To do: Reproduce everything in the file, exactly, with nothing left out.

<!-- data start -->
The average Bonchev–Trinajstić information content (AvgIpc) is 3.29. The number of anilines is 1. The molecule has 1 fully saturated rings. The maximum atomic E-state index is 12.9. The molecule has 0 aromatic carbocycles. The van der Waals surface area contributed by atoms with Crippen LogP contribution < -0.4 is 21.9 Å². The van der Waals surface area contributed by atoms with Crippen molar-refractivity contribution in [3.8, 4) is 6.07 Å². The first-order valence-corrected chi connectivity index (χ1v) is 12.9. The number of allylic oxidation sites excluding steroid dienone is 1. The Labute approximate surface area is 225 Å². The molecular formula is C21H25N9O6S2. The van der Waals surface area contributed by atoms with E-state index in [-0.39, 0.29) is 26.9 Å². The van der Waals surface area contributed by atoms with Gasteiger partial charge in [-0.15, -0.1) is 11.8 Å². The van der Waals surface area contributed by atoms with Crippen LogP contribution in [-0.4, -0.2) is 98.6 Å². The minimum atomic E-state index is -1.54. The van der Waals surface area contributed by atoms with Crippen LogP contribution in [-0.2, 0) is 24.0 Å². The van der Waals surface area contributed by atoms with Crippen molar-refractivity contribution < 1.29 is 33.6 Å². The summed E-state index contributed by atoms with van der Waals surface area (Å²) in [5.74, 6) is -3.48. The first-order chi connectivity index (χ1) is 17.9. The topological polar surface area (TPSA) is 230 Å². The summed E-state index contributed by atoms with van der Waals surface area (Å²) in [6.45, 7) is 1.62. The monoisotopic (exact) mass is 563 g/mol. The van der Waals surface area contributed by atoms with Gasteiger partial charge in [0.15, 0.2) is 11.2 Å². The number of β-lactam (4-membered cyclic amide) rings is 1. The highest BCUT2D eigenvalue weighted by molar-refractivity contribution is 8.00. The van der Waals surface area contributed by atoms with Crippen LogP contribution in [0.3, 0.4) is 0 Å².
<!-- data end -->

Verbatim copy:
The average Bonchev–Trinajstić information content (AvgIpc) is 3.29. The number of anilines is 1. The molecule has 1 fully saturated rings. The maximum atomic E-state index is 12.9. The molecule has 0 aromatic carbocycles. The van der Waals surface area contributed by atoms with Crippen LogP contribution < -0.4 is 21.9 Å². The van der Waals surface area contributed by atoms with Crippen molar-refractivity contribution in [3.8, 4) is 6.07 Å². The first-order valence-corrected chi connectivity index (χ1v) is 12.9. The number of allylic oxidation sites excluding steroid dienone is 1. The Labute approximate surface area is 225 Å². The molecular formula is C21H25N9O6S2. The van der Waals surface area contributed by atoms with E-state index in [-0.39, 0.29) is 26.9 Å². The van der Waals surface area contributed by atoms with Gasteiger partial charge in [-0.15, -0.1) is 11.8 Å². The van der Waals surface area contributed by atoms with Crippen LogP contribution in [-0.4, -0.2) is 98.6 Å². The minimum atomic E-state index is -1.54. The van der Waals surface area contributed by atoms with Crippen LogP contribution in [-0.2, 0) is 24.0 Å². The van der Waals surface area contributed by atoms with Crippen molar-refractivity contribution < 1.29 is 33.6 Å². The summed E-state index contributed by atoms with van der Waals surface area (Å²) in [5.74, 6) is -3.48. The first-order chi connectivity index (χ1) is 17.9. The topological polar surface area (TPSA) is 230 Å². The summed E-state index contributed by atoms with van der Waals surface area (Å²) in [6.45, 7) is 1.62. The monoisotopic (exact) mass is 563 g/mol. The van der Waals surface area contributed by atoms with Gasteiger partial charge in [0.15, 0.2) is 11.2 Å². The number of β-lactam (4-membered cyclic amide) rings is 1. The highest BCUT2D eigenvalue weighted by molar-refractivity contribution is 8.00. The van der Waals surface area contributed by atoms with Crippen LogP contribution in [0.3, 0.4) is 0 Å².